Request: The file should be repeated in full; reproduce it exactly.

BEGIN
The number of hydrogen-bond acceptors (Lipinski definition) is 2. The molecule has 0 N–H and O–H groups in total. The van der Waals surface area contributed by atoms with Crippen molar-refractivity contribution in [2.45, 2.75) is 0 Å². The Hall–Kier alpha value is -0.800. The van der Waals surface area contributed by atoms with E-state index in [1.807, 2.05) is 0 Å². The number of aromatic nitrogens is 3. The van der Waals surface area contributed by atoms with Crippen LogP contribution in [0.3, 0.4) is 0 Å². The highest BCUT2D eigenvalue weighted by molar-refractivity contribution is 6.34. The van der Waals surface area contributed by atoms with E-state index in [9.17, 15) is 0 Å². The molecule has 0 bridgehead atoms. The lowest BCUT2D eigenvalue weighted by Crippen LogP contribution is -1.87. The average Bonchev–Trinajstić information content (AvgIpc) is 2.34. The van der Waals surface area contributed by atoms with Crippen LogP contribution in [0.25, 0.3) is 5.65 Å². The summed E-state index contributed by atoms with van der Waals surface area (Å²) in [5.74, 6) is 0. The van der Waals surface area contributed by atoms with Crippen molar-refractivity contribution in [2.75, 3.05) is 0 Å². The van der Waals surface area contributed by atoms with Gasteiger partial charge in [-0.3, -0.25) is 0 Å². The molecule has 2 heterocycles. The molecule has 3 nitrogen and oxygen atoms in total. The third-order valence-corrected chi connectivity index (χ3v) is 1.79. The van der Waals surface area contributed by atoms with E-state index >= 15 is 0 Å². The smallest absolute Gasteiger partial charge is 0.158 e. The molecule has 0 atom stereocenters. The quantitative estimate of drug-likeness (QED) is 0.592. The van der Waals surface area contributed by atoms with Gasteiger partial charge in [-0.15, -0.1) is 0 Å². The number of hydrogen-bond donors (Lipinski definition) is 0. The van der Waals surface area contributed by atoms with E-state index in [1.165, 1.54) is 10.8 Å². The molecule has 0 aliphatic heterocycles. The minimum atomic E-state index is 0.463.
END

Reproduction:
The number of hydrogen-bond acceptors (Lipinski definition) is 2. The molecule has 0 N–H and O–H groups in total. The van der Waals surface area contributed by atoms with Crippen molar-refractivity contribution in [2.45, 2.75) is 0 Å². The Hall–Kier alpha value is -0.800. The van der Waals surface area contributed by atoms with E-state index in [1.807, 2.05) is 0 Å². The number of aromatic nitrogens is 3. The van der Waals surface area contributed by atoms with Crippen LogP contribution in [0.3, 0.4) is 0 Å². The highest BCUT2D eigenvalue weighted by molar-refractivity contribution is 6.34. The van der Waals surface area contributed by atoms with E-state index in [9.17, 15) is 0 Å². The molecule has 0 bridgehead atoms. The lowest BCUT2D eigenvalue weighted by Crippen LogP contribution is -1.87. The average Bonchev–Trinajstić information content (AvgIpc) is 2.34. The van der Waals surface area contributed by atoms with Crippen LogP contribution in [0.25, 0.3) is 5.65 Å². The summed E-state index contributed by atoms with van der Waals surface area (Å²) in [5.74, 6) is 0. The van der Waals surface area contributed by atoms with Crippen molar-refractivity contribution in [2.75, 3.05) is 0 Å². The van der Waals surface area contributed by atoms with Gasteiger partial charge in [-0.3, -0.25) is 0 Å². The molecule has 2 heterocycles. The molecule has 3 nitrogen and oxygen atoms in total. The third-order valence-corrected chi connectivity index (χ3v) is 1.79. The van der Waals surface area contributed by atoms with E-state index >= 15 is 0 Å². The smallest absolute Gasteiger partial charge is 0.158 e. The molecule has 0 atom stereocenters. The quantitative estimate of drug-likeness (QED) is 0.592. The van der Waals surface area contributed by atoms with Gasteiger partial charge in [-0.15, -0.1) is 0 Å². The number of hydrogen-bond donors (Lipinski definition) is 0. The van der Waals surface area contributed by atoms with E-state index in [1.165, 1.54) is 10.8 Å². The molecule has 0 aliphatic heterocycles. The minimum atomic E-state index is 0.463.